For some people, intellectual property is about faster computers and better apps. But for Kara Swanson, a new professor at the Northeastern University School of Law, it’s about body products — literally.
She’s writing a book, “Banking on the Body,” that looks at how human anatomy — everything from blood to kidneys — has been made into properties that can be bought and sold on the market.
“The idea that we would take bits of our bodies and say they’re property that can be traded on world markets for x amount of money like oil or hog futures is repellant and upsetting,” she says. “But the process of taking something that isn’t usually regarded as property and making it into property through law and other institutions is similar to the idea of taking an intangible idea and making it into property, which is the role of intellectual property law.”
To write the book, Swanson, who earned a Ph.D. in the history of science from Harvard University, is drawing on her doctoral dissertation, “Body Banks: A History of Milk Banks, Blood Banks and Sperm Banks in the United States.” Before coming to Northeastern, Swanson was the Berger-Howe Visiting Fellow in Legal History at Harvard Law School and associate professor at Earle Mack School of Law, Drexel University.
The term bank in this context was first used to describe the collection and storage of blood before expanding to describe other banks for sperm, eggs, and human milk. As technology and science allowed banks for body fluids and organs to evolve, body banks also began to treat body products in property-like ways, she says.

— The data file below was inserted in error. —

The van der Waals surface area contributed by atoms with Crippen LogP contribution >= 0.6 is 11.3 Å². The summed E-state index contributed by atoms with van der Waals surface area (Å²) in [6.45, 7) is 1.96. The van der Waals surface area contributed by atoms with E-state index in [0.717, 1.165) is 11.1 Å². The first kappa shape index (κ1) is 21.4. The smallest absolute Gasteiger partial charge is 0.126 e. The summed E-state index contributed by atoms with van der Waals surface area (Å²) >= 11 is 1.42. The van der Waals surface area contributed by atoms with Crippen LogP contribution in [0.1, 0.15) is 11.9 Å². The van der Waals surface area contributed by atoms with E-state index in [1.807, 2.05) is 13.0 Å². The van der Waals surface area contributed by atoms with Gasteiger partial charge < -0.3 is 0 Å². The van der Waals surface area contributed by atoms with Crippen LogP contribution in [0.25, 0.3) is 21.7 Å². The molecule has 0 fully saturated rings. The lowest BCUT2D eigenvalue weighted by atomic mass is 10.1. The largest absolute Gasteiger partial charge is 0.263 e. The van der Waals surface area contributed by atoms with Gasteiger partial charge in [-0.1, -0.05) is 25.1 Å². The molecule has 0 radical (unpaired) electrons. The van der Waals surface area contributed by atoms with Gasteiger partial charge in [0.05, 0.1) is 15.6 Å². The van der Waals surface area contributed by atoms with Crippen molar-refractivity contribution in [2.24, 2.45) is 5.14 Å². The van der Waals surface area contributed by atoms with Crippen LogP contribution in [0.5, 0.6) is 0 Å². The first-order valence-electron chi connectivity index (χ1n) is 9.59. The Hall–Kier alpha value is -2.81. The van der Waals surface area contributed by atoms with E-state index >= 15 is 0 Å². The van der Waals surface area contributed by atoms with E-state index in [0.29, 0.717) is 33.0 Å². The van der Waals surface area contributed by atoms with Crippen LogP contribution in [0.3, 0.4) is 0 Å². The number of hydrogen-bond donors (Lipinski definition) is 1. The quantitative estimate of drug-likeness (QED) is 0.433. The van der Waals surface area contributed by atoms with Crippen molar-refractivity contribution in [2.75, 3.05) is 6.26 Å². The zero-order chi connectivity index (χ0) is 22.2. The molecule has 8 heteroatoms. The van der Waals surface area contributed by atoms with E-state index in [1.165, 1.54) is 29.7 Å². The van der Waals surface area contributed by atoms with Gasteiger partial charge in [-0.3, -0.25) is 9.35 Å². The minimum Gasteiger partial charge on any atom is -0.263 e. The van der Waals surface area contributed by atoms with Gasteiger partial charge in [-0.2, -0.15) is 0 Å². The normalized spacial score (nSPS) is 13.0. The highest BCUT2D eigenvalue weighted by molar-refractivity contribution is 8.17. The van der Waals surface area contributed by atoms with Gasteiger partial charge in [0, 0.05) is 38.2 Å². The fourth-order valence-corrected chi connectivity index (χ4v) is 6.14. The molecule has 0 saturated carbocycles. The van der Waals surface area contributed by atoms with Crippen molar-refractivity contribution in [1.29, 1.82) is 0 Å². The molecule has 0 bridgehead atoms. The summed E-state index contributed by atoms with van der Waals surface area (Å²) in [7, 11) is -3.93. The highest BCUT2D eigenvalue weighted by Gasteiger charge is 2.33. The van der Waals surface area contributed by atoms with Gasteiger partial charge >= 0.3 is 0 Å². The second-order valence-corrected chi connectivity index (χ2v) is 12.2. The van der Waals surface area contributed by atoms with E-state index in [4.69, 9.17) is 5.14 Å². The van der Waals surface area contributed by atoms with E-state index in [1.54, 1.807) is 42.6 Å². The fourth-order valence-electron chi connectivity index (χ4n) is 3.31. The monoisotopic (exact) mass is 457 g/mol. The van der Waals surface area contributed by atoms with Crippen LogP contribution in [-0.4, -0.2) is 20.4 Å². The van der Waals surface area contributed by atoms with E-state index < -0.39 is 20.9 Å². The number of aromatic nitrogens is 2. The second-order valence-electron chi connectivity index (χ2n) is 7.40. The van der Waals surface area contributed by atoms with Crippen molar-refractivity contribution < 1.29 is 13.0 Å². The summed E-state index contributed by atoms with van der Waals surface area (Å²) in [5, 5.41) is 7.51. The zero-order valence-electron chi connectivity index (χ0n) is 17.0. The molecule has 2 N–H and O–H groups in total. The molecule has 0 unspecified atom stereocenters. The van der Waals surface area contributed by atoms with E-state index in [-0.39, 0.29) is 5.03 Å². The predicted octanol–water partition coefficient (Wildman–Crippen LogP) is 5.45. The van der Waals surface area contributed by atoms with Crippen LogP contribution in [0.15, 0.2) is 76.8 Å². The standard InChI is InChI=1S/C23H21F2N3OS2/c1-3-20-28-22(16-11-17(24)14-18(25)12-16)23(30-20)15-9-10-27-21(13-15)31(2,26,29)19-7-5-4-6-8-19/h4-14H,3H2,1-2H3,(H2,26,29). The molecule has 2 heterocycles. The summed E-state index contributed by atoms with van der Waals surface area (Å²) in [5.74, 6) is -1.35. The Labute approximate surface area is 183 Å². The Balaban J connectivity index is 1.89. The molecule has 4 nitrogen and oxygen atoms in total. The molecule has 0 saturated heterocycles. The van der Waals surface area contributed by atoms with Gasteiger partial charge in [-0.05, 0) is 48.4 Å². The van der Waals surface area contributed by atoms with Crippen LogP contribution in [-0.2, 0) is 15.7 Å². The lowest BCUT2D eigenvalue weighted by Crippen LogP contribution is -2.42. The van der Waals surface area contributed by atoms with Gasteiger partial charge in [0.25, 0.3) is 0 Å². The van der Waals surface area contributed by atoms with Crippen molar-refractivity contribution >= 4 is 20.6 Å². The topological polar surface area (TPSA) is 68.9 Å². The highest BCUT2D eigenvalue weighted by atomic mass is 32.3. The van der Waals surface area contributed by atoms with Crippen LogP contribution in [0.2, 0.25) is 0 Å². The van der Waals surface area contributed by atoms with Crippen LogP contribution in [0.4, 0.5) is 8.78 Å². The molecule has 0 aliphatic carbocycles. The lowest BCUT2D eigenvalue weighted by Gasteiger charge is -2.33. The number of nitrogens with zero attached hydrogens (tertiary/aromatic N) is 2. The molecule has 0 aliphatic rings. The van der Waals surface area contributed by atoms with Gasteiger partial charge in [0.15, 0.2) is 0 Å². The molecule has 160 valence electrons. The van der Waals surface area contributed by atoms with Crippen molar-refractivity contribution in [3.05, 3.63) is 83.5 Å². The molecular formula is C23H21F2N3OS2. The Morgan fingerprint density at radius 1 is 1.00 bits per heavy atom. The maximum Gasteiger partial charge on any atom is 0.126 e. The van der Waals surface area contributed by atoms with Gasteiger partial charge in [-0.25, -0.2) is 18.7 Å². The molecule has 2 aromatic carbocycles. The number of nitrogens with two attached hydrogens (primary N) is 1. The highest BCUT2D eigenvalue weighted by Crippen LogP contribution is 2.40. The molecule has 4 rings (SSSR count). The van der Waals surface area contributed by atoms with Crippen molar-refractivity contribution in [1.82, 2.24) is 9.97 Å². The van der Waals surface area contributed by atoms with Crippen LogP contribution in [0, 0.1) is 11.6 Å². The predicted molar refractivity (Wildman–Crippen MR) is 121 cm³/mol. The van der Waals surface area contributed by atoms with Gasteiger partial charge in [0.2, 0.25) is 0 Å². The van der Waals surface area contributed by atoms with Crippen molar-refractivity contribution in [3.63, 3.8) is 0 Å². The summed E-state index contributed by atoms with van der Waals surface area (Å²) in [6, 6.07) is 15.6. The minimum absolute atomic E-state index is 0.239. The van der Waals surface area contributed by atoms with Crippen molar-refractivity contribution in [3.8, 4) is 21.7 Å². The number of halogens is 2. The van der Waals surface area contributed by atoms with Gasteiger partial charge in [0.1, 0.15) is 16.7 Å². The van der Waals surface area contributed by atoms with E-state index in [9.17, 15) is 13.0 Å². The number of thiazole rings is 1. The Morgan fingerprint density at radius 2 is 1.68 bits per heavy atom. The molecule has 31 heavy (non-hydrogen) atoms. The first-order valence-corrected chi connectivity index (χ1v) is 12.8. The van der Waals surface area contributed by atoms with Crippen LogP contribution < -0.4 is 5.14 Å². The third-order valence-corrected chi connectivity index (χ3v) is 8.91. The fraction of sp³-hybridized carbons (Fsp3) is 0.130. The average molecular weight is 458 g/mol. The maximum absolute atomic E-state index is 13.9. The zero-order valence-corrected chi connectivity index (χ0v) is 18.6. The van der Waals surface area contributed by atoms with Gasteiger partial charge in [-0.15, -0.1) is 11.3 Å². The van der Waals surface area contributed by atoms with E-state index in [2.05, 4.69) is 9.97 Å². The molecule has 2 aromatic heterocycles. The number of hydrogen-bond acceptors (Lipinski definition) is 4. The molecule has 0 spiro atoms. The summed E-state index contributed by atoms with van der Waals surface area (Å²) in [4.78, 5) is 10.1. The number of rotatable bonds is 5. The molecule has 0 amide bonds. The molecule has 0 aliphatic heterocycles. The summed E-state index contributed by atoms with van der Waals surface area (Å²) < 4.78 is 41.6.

For example, 100 years ago, being on the receiving end of a blood donation meant lying beside the donor as his or her blood was pumped into your veins, in a direct, body-to-body connection. But after scientists figured out how to keep drawn blood from clotting, donated blood could be stored in bottles, and used as anonymous medicine. As body banks became institutionalized through society and law, the banks acted as a barrier between the donor and the recipient, keeping the two parties from knowing each other.
“We ended up thinking of body parts in terms of monetary banks. Whatever you put in you’ll get out,” Swanson says. “The bank helped reduce anxiety about using body products as medicine.”
Through her historical analysis, Swanson hopes to “denaturalize” what has become a “natural” way of thinking about blood banks and other such banks. And by bringing her work to practitioners, and “letting them know what you’re doing now has a past that helps you think about your present,” new regulations may result.
See selected worksby Kara Swanson to read moreabout her research.